Earlier this year, the ARCs of Francisco Stork's latest novel, Irises, went out with the letter below. It's about the best introduction I can give the book, I think, so I decided I'd just reproduce it here. . . . Irises is in stores starting January 2012 (and there have already been sightings in the wild), and Francisco will be at ALA in Dallas later this month. Thank you for reading it, if you do.
As Francisco X. Stork’s editor, I often face a unique challenge: how to summarize the stories of his extraordinary novels without making them sound totally cheesy. “A young man with Asperger’s syndrome investigates the meaning of suffering”? It seems unlikely, but that was Marcelo in the Real World, which became one of the most acclaimed YA novels of the past few years. “A cancer patient and a boy planning a murder become friends”? Oh, please—but The Last Summer of the Death Warriors just won ALAN’s Amelia Elizabeth Walden Award. In both cases, the marvelous reality and honesty of Francisco’s characters, his fine, spare writing, and his bravery in probing these profound spiritual topics resulted in novels that were so much more than the summaries of their plots, and were embraced by critics and readers alike.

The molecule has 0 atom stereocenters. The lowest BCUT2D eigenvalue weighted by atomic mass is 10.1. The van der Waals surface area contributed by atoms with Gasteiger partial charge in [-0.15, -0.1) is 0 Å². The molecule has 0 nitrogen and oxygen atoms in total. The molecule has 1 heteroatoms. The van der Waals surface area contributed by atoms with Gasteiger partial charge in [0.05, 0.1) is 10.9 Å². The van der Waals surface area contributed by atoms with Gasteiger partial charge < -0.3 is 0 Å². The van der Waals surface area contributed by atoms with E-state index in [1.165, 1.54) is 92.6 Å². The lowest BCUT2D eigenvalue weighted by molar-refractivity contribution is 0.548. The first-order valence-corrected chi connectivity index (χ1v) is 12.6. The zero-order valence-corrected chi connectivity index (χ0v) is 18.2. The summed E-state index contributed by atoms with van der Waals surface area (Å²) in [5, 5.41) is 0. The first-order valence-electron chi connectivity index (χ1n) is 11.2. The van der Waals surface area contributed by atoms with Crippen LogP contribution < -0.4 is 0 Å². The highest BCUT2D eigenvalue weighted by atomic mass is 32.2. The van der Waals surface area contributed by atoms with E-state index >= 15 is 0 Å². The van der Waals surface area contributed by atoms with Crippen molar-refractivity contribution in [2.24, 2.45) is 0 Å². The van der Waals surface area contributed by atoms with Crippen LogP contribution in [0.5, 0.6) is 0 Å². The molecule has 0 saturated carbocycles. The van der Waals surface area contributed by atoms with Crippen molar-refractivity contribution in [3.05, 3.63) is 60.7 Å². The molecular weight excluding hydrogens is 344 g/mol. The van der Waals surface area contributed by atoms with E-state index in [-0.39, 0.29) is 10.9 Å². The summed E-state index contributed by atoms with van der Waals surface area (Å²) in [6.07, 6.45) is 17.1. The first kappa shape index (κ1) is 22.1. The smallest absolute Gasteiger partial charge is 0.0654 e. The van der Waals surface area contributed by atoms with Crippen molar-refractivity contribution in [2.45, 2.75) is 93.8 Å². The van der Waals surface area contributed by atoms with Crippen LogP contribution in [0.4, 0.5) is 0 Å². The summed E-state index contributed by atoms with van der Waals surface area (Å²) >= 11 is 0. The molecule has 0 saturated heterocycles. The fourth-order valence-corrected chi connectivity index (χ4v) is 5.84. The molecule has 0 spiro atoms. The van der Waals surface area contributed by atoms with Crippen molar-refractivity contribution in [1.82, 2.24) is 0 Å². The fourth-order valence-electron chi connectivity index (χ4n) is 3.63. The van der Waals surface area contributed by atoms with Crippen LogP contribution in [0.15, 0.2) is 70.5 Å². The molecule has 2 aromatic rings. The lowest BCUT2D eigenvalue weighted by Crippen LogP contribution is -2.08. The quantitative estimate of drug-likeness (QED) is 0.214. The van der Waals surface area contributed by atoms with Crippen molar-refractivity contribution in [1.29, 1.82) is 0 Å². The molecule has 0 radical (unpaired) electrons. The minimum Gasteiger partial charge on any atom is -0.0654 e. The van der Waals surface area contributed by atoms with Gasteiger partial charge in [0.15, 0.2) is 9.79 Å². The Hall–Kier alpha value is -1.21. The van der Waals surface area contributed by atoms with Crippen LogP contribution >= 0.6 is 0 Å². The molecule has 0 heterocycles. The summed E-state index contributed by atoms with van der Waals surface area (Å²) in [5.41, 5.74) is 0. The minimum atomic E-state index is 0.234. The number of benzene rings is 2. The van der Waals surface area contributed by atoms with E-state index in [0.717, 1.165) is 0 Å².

And now you’re holding Irises, in which—deep breath—“Two very different sisters must deal with the death of their father and the life of their mother, who is in a permanent vegetative state.” “But wait!” I want to grab you and say, because again it’s about so much more than that: Kate has ambition and dreams and drive, but how does she weigh the needs of her deepest self against her responsibility to her family? Mary is an artist because she can’t be anything else, but what can she do when she’s lost her own light? Both girls wrestle with the weight of love, for each other, for their mother, and for the three very (very) different young men in their lives. And while none of this is easy, Kate and Mary are so real, our sympathy for them so deep, that this ultimately becomes a book about connection more than division, and about finding new depths of love, vision, and sacrifice.
I believe that Irises will speak not just to Francisco’s many fans in the YA community, but to lovers of books like My Sister’s Keeper by Jodi Picoult or The Lovely Bones by Alice Sebold: novels about young women facing life-and-death decisions, for people they love and for themselves. And in these fast-paced times, I truly appreciate you picking up a book that goes beyond easy summary to the very heart of our human dilemmas . . . which sounds cheesy, I know, but what can I do? It’s Francisco X. Stork, and it’s wonderful.
Thank you again for reading Irises, and for sharing it with your fellow readers.
With all best wishes,